The aim of this study was to investigate the extent of variation in COVID-19 outcomes between NHS trusts and regions in England using data from March–July 2020.

Key findings were:

  • After adjusting for covariates, the extent of the variation in-hospital mortality rates between hospital trusts and regions was relatively modest.
  • Trusts with the largest baseline number of beds and a greater proportion of patients admitted to critical care had the lowest in-hospital mortality rates.
  • There is little evidence of clustering of deaths within hospital trusts.
Lancet Regional Health - Europe

This was a follow-up of our earlier study and compared outcomes for hospital patients with COVID-19 in the early and late stages of the first wave of the pandemic in England. 

Key findings were:

  • Compared to patients in March-May, patients in June-September were younger, more likely to be female and of Asian ethnicity, but less likely to be of Black ethnicity.
  • Adjusted in-hospital mortality rates declined from 33–34% in March to 11–12% in September.
  • From March-May to June-September the relative odds of death in patients with a diagnosis of metastatic carcinoma increased, but decreased for males, patients with obesity and diabetes.
Lancet Respiratory Medicine

This was one of the first studies published anywhere in the world to describe COVID-19 outcomes for hospital patients on an entire country or large region.

The study provided evidence that:

  • 91,541 adult patients with COVID-19 were discharged during March-May 2020, with 28,200 (30·8%) in-hospital deaths.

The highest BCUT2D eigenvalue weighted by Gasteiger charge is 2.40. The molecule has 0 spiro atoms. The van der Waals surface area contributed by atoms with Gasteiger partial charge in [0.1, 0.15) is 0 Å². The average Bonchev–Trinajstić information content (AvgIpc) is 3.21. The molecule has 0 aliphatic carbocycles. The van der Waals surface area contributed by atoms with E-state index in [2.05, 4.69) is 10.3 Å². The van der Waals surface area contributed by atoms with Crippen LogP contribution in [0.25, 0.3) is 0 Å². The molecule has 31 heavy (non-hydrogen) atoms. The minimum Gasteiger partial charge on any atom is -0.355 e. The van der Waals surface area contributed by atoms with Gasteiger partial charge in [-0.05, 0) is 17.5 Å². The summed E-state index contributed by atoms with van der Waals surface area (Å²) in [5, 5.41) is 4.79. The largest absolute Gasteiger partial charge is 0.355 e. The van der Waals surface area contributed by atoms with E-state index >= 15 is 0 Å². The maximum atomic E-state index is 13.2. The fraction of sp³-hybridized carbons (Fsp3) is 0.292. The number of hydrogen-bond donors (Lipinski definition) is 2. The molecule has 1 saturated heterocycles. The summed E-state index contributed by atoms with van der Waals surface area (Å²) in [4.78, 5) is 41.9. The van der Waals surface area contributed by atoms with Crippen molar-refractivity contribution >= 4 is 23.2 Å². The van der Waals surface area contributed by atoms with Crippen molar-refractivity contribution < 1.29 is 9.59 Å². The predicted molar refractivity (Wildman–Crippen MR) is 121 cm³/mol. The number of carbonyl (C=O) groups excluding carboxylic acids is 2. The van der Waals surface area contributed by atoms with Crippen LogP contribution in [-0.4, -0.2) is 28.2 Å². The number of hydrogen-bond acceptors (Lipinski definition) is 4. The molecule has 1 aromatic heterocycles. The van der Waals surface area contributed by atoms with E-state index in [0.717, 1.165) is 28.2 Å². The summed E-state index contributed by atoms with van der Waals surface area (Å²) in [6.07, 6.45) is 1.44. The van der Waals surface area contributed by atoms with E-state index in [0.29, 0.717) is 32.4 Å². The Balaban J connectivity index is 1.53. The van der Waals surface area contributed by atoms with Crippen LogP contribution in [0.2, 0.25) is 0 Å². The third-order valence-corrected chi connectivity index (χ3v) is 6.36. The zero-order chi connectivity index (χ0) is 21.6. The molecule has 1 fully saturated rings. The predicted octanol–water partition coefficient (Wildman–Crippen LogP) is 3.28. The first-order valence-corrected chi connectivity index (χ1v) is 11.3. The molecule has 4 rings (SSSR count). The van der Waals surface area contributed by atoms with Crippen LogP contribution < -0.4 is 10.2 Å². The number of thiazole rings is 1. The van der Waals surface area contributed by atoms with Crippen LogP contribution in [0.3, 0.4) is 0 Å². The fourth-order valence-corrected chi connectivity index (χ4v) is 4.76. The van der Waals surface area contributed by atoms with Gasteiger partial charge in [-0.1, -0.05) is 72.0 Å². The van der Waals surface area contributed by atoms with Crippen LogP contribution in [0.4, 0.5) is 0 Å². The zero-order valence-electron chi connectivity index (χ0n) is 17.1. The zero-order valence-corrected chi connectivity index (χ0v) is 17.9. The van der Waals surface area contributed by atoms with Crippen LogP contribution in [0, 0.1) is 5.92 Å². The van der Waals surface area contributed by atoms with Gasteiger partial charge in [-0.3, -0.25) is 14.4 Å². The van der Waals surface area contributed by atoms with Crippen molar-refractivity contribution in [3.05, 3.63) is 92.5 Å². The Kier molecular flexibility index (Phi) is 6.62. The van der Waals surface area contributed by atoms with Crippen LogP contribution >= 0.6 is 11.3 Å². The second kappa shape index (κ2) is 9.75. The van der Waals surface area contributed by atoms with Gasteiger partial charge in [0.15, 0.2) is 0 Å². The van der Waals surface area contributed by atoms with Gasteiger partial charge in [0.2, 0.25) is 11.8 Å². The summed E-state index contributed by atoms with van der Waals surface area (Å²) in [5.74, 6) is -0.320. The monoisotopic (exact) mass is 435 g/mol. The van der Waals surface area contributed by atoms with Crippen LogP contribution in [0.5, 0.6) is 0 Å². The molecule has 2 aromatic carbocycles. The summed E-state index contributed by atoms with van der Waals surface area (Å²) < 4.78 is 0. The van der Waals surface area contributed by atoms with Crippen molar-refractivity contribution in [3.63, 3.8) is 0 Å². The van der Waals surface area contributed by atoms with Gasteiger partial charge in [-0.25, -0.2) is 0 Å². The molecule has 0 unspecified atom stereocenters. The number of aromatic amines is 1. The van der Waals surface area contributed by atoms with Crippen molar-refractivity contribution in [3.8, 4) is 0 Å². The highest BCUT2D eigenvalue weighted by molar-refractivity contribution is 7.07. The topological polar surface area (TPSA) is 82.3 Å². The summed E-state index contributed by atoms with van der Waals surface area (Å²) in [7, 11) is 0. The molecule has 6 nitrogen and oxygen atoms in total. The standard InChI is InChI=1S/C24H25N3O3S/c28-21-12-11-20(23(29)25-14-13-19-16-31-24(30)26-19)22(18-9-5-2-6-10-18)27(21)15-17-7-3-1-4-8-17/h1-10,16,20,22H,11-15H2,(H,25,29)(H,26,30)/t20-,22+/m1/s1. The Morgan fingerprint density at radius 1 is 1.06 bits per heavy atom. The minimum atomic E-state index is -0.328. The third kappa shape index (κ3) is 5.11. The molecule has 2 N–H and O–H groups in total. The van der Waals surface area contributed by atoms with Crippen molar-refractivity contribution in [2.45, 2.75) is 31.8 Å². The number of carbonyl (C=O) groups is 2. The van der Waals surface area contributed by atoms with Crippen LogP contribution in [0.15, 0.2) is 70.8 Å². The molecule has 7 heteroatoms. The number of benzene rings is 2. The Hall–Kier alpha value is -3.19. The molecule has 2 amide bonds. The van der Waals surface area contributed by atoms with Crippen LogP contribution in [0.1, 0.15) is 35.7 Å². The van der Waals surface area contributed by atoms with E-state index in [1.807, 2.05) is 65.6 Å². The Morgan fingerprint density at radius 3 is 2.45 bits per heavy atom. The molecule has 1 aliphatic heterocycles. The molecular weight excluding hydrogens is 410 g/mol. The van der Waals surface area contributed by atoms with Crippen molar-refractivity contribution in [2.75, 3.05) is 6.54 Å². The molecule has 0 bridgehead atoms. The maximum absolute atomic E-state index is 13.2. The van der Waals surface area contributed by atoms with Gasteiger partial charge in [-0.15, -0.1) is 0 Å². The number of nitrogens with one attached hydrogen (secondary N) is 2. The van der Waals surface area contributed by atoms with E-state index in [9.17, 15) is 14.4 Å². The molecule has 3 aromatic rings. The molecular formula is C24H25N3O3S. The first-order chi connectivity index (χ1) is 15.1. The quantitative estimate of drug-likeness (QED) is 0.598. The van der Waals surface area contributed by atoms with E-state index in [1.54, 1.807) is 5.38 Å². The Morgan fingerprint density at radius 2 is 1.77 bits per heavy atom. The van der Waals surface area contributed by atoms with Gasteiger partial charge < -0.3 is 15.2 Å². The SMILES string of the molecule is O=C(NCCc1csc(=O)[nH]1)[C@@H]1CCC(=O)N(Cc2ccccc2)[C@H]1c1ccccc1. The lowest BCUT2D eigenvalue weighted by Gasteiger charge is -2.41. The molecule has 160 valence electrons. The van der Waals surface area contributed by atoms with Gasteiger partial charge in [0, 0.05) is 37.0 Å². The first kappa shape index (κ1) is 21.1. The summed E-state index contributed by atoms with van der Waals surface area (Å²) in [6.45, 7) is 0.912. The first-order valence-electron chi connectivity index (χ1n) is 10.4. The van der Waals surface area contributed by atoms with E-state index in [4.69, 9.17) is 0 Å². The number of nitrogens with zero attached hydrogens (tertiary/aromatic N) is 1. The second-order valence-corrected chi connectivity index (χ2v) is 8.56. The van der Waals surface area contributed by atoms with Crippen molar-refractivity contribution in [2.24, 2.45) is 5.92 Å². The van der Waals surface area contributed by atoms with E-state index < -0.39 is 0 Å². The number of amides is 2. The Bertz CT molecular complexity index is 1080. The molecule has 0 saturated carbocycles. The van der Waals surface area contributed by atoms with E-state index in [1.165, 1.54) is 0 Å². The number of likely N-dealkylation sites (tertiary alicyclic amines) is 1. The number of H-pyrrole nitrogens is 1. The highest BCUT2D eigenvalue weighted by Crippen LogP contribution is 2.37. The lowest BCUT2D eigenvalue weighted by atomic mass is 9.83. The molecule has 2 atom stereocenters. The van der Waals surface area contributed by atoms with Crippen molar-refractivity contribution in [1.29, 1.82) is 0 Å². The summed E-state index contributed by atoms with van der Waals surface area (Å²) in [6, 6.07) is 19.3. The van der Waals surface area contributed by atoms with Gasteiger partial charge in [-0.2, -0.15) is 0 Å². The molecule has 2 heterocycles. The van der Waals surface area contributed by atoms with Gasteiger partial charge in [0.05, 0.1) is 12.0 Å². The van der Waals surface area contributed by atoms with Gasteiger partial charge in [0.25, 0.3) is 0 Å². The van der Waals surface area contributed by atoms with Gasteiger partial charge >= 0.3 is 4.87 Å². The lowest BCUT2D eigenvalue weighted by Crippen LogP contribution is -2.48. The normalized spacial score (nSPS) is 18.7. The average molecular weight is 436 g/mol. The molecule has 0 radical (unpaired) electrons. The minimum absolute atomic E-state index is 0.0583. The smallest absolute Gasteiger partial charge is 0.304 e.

• Adjusted in-hospital mortality improved from 52·2% in the first week of March to 16·8% in the last week of May 2020.
  • Mortality rates in Black and Black British ethnicity patients were no higher than for White ethnicity patients, once they were admitted to hospital.
  • That in-hospital mortality rates for Asian and Asian British ethnicity patients were slightly higher than for White patients.
Thorax

We aimed to examine the profile of, and outcomes for, all people hospitalised with COVID-19 across the first and second waves of the pandemic in England

The study’s findings included:

  • Over the 13 months (March 2020 to March 2021), 374 244 unique patients had a diagnosis of COVID-19 during a hospital stay.
  • Adjusted mortality rates fell from 40%–50% in March 2020 to 11% in August 2020 before rising to 21% in January 2021 and declining steadily to March 2021.
  • Improvements in mortality rates were less apparent in older and comorbid patients.
  • Although mortality rates fell for all ethnic groups from the first to the second wave, declines were less pronounced for Asian and Black African ethnic groups.
Thrombosis Research

The aim of this study was to detail the incidence of venous thromboembolism (VTE) in patients hospitalised with COVID-19 in England

The study’s findings included:

  • Over the first 13 months of the pandemic, 374,244 unique patients had a diagnosis of COVID-19 during a hospital stay, of whom 17,346 (4.6%) had a recorded diagnosis of VTE.
  • VTE was more commonly recorded in patients aged 40–79 years, males and in patients of Black ethnicity.
  • Recorded VTE diagnosis was associated with longer hospital stay and higher adjusted in-hospital mortality.